For the hire companies that make money off these brokers, enjoy it while it lasts. Success breeds success and that will come at a price to you.

I have no issues with brokers, I don’t blame them. Why would you bother with Option 1? It just amazes me that people who have set up a business the hard way will allow their margins to be squeezed by someone who nipped into Currys/PC world to start their business.
This isn't new business, it was already there to be shared from within the industry, just now minus the profits.

Aug 23, 2021

Welcome to the modern world
Brontosaurus, with respect, that is not the topic of conversation in this article

Aug 21, 2021

Cranes and access operator's are not being paid enough its simple as that. These operating drivers are not governed by tacho laws. The only way to make decent money is to do double or even triple shifts and work 7 days a week.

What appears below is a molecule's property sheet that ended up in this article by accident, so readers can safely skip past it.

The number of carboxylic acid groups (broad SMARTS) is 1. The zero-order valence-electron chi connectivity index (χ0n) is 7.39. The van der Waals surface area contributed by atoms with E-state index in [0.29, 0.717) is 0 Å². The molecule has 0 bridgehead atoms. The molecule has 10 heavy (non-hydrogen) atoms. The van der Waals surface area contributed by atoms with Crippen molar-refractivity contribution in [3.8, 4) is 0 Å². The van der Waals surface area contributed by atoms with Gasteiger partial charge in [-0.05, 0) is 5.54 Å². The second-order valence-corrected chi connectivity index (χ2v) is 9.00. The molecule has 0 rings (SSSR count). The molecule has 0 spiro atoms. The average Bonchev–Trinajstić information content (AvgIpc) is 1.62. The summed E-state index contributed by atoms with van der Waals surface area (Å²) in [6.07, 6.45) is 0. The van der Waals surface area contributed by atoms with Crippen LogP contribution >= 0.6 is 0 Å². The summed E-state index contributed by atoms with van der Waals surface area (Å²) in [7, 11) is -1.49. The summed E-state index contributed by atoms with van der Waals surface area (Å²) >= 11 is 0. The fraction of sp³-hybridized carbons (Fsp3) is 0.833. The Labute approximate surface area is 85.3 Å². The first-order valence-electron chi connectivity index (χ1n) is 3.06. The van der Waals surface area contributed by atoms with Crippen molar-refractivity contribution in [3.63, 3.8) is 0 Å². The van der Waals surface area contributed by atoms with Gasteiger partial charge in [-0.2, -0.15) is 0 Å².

As soon as there is one serious accident in a company the whole industry will be come down on hard.

Aug 21, 2021


Aug 21, 2021

There's a reason I left the industry even for a lower pay job. Reasons that exist in both haulage and cranes. And since the last time I touched an actual truck was for my HGV license test more than half a decade ago the whole rear steer and crab has likely ruined me for being a potentially good truck driver. I know for near certainty because I had on road driving experience in the left hand drive cranes with L plates stuck to em (demag ac50 with bouncy suspension you almost killed me). Almost damaged so many cars going to right hand drive sat-too-high and terrible kerb side views. No thanks I don't want to kill cyclists.

Aug 20, 2021

Welcome to the modern world
STOP BLAMING EVERYONE ELSE. We the rental companies are the only ones at fault.

The basic laws of economics will always apply: Supply v Demand.

Don't hire more crane drivers, rather sell the older cranes from your fleet, and push prices up. Don't buy more powered access, push the prices up for the ones you already own.

Too many companies are too focused on growing fleets, instead of growing margins and building a sustainable business.

Time to stop blaming others, grow a pair, and do charge appropriately for what we offer.

Aug 20, 2021

10 in a row, hahaha
if you go on the job sites online.